Remember what James 4:1–3 says: “What causes quarrels and what causes fights among you? Is it not this, that your passions are at war within you? You desire and do not have, so you murder. You covet and cannot obtain, so you fight and quarrel. You do not have, because you do not ask. You ask and do not receive, because you ask wrongly, to spend it on your passions.”

We must be gracious and patient with both leaders and other believers. We’re in this walk of sanctification together. So pray with your brothers and sisters. Pray for your leaders. And guard your heart against selfish motives, discouraging words, and critical attitudes by striving to pray for one another instead of preying on one another.


Members should disciple one another. They should walk alongside each other, teaching and showing each other how to walk faithfully with the Lord. Titus 2:2–8 speaks of older men teaching younger men, and older women teaching younger women. The mature need to invest in the less mature. The Christian life is a life of discipleship, from every angle.

It’s imperative that members intentionally seek out others known for their wisdom and maturity, asking him or her to spend time discipling them. More mature members should seek out younger, less mature Christians—maybe someone on the fence about membership—and similarly engage them.

How do we do this, practically? Studying the Bible together is a great starting point. But as the relationship builds, begin to step it up a notch and ask tough questions regarding personal holiness, practice confession and repentance, and pray for each other.  These practices will eventually lead to mutual Christian accountability (Proverbs 27:17) and a stronger walk with the Lord.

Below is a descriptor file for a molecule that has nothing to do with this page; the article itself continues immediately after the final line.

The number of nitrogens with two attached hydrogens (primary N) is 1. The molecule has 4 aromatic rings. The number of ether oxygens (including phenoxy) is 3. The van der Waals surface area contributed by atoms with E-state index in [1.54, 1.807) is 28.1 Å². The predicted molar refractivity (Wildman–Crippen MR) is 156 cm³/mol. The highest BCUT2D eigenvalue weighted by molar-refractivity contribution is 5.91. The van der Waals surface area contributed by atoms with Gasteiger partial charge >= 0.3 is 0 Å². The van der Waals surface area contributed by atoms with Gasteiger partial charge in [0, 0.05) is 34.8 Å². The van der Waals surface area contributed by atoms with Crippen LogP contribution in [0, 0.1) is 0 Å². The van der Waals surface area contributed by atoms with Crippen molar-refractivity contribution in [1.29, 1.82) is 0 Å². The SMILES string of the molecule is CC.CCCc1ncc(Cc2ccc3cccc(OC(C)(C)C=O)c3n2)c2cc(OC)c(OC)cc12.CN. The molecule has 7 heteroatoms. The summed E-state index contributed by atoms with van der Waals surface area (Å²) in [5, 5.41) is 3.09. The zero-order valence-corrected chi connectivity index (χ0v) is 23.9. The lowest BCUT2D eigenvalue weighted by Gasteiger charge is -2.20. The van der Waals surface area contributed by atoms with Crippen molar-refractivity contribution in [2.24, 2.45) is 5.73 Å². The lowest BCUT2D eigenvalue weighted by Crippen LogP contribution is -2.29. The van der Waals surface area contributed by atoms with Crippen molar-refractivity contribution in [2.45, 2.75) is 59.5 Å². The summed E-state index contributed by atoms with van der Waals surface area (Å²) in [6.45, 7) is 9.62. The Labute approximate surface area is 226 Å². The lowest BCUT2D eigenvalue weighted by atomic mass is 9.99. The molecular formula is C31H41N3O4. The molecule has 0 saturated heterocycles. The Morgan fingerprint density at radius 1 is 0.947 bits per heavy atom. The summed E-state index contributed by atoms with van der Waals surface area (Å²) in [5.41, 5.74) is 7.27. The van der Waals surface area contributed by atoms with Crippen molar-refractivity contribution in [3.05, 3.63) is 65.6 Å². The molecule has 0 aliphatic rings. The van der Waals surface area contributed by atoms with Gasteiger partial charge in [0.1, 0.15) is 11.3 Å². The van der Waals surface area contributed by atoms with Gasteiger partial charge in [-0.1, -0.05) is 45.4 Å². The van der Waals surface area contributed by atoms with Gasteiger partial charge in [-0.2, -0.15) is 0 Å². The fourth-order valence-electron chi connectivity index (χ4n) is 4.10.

As each Christian is built up, so is their church.


In many churches, stagnancy is often a mystery. Despite faithful preaching of the Word and pastors living above reproach, some churches remain stuck or are on the decline. The causes can’t always be determined, but one diagnosis is the lack of evangelism.

Simply put, the sermon isn’t—and shouldn’t be—the only evangelism going on in a church. Instead, every member should be involved in personal evangelism. Pastors are responsible to equip the saints (Eph. 4:12). If they do the training, members are responsible for receiving that training and putting it into practice.


Individually and collectively, public adoration for faithful living and gospel witness should happen regularly. We should thank God for members who show hospitality in their homes, do mission work, share the gospel at their jobs or with their neighbors, serve in children’s ministry, and start ministries or small groups.

Don’t be afraid to publicly affirm the Christian maturity that particular members are displaying, for the blessing they’ve been to the body. Paul says in 2 Thessalonians 1:3–4, “We ought always to give thanks to God for you, brothers, as is right, because your faith is growing abundantly, and the love of every one of you for one another is increasing.”

Cultivating the practice of celebrating the work of God in the lives of members will help us think more of others than ourselves, and give glory to God.


Church members who pray, disciple, evangelize and celebrate other are blessings to their congregations and their pastors. There are other ways to faithfully serve your local church, but for those unsure where to begin, let these four areas be your starting point.

Editor's Note: This originally published at 9Marks.